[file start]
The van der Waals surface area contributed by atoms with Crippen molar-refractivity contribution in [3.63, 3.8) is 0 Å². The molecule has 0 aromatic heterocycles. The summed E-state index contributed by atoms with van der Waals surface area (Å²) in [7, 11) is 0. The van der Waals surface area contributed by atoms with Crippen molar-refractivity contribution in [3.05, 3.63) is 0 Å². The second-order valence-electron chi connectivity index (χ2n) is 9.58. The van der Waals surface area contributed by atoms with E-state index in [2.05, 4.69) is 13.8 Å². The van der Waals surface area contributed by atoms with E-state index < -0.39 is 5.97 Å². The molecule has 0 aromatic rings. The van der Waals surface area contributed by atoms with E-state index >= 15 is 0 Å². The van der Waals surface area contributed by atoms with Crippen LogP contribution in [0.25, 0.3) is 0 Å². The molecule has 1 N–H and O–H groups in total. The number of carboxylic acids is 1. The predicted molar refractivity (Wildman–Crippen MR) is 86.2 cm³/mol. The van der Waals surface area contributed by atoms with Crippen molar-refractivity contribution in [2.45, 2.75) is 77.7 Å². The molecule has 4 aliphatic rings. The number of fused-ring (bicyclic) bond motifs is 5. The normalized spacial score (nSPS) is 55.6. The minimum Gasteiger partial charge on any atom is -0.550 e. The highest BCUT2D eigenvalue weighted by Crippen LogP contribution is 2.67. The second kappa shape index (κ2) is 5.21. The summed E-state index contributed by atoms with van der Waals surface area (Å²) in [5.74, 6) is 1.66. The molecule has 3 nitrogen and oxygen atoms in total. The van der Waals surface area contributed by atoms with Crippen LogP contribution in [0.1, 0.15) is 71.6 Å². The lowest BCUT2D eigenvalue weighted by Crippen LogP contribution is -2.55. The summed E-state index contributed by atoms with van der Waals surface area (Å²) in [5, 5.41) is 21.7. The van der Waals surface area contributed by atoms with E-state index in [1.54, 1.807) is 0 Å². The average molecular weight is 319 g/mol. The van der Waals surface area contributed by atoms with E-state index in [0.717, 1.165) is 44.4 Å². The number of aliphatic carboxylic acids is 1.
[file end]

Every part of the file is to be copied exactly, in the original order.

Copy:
The van der Waals surface area contributed by atoms with Crippen molar-refractivity contribution in [3.63, 3.8) is 0 Å². The molecule has 0 aromatic heterocycles. The summed E-state index contributed by atoms with van der Waals surface area (Å²) in [7, 11) is 0. The van der Waals surface area contributed by atoms with Crippen molar-refractivity contribution in [3.05, 3.63) is 0 Å². The second-order valence-electron chi connectivity index (χ2n) is 9.58. The van der Waals surface area contributed by atoms with E-state index in [2.05, 4.69) is 13.8 Å². The van der Waals surface area contributed by atoms with E-state index < -0.39 is 5.97 Å². The molecule has 0 aromatic rings. The van der Waals surface area contributed by atoms with E-state index >= 15 is 0 Å². The van der Waals surface area contributed by atoms with Crippen LogP contribution in [0.25, 0.3) is 0 Å². The molecule has 1 N–H and O–H groups in total. The number of carboxylic acids is 1. The predicted molar refractivity (Wildman–Crippen MR) is 86.2 cm³/mol. The van der Waals surface area contributed by atoms with Crippen molar-refractivity contribution in [2.45, 2.75) is 77.7 Å². The molecule has 4 aliphatic rings. The number of fused-ring (bicyclic) bond motifs is 5. The normalized spacial score (nSPS) is 55.6. The minimum Gasteiger partial charge on any atom is -0.550 e. The highest BCUT2D eigenvalue weighted by Crippen LogP contribution is 2.67. The second kappa shape index (κ2) is 5.21. The summed E-state index contributed by atoms with van der Waals surface area (Å²) in [5.74, 6) is 1.66. The molecule has 3 nitrogen and oxygen atoms in total. The van der Waals surface area contributed by atoms with Crippen LogP contribution in [0.1, 0.15) is 71.6 Å². The lowest BCUT2D eigenvalue weighted by Crippen LogP contribution is -2.55. The summed E-state index contributed by atoms with van der Waals surface area (Å²) in [5, 5.41) is 21.7. The van der Waals surface area contributed by atoms with E-state index in [1.54, 1.807) is 0 Å². The average molecular weight is 319 g/mol. The van der Waals surface area contributed by atoms with E-state index in [0.717, 1.165) is 44.4 Å². The number of aliphatic carboxylic acids is 1.